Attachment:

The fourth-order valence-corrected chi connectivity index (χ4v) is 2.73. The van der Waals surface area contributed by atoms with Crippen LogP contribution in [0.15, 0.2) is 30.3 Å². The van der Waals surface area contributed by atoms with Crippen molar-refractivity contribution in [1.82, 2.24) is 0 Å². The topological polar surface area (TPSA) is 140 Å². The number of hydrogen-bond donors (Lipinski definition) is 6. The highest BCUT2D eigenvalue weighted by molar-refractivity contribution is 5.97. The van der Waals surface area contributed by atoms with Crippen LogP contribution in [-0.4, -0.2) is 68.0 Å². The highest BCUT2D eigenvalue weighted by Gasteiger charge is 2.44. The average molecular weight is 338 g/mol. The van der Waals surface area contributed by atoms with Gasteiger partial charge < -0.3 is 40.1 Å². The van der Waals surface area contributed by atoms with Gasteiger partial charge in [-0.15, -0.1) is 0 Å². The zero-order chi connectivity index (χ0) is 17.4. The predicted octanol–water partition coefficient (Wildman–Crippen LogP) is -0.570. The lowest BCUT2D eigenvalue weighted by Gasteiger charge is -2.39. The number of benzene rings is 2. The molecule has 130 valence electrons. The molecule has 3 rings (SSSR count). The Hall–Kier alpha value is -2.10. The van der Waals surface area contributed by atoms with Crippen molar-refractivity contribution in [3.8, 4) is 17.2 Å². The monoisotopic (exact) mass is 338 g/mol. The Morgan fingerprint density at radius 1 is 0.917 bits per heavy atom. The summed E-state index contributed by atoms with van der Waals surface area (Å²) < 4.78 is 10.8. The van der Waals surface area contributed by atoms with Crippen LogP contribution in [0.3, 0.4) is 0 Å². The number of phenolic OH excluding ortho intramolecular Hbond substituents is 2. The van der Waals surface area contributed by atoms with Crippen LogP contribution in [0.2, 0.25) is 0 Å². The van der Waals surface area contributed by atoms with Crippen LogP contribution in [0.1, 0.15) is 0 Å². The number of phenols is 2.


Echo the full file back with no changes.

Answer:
The fourth-order valence-corrected chi connectivity index (χ4v) is 2.73. The van der Waals surface area contributed by atoms with Crippen LogP contribution in [0.15, 0.2) is 30.3 Å². The van der Waals surface area contributed by atoms with Crippen molar-refractivity contribution in [1.82, 2.24) is 0 Å². The topological polar surface area (TPSA) is 140 Å². The number of hydrogen-bond donors (Lipinski definition) is 6. The highest BCUT2D eigenvalue weighted by molar-refractivity contribution is 5.97. The van der Waals surface area contributed by atoms with Crippen LogP contribution in [-0.4, -0.2) is 68.0 Å². The highest BCUT2D eigenvalue weighted by Gasteiger charge is 2.44. The average molecular weight is 338 g/mol. The van der Waals surface area contributed by atoms with Gasteiger partial charge < -0.3 is 40.1 Å². The van der Waals surface area contributed by atoms with Gasteiger partial charge in [-0.15, -0.1) is 0 Å². The zero-order chi connectivity index (χ0) is 17.4. The predicted octanol–water partition coefficient (Wildman–Crippen LogP) is -0.570. The lowest BCUT2D eigenvalue weighted by Gasteiger charge is -2.39. The number of benzene rings is 2. The molecule has 130 valence electrons. The molecule has 3 rings (SSSR count). The Hall–Kier alpha value is -2.10. The van der Waals surface area contributed by atoms with Crippen molar-refractivity contribution in [3.8, 4) is 17.2 Å². The monoisotopic (exact) mass is 338 g/mol. The Morgan fingerprint density at radius 1 is 0.917 bits per heavy atom. The summed E-state index contributed by atoms with van der Waals surface area (Å²) < 4.78 is 10.8. The van der Waals surface area contributed by atoms with Crippen LogP contribution in [0.3, 0.4) is 0 Å². The number of phenolic OH excluding ortho intramolecular Hbond substituents is 2. The van der Waals surface area contributed by atoms with Crippen LogP contribution in [0.2, 0.25) is 0 Å². The van der Waals surface area contributed by atoms with Crippen LogP contribution in [0.1, 0.15) is 0 Å². The number of phenols is 2.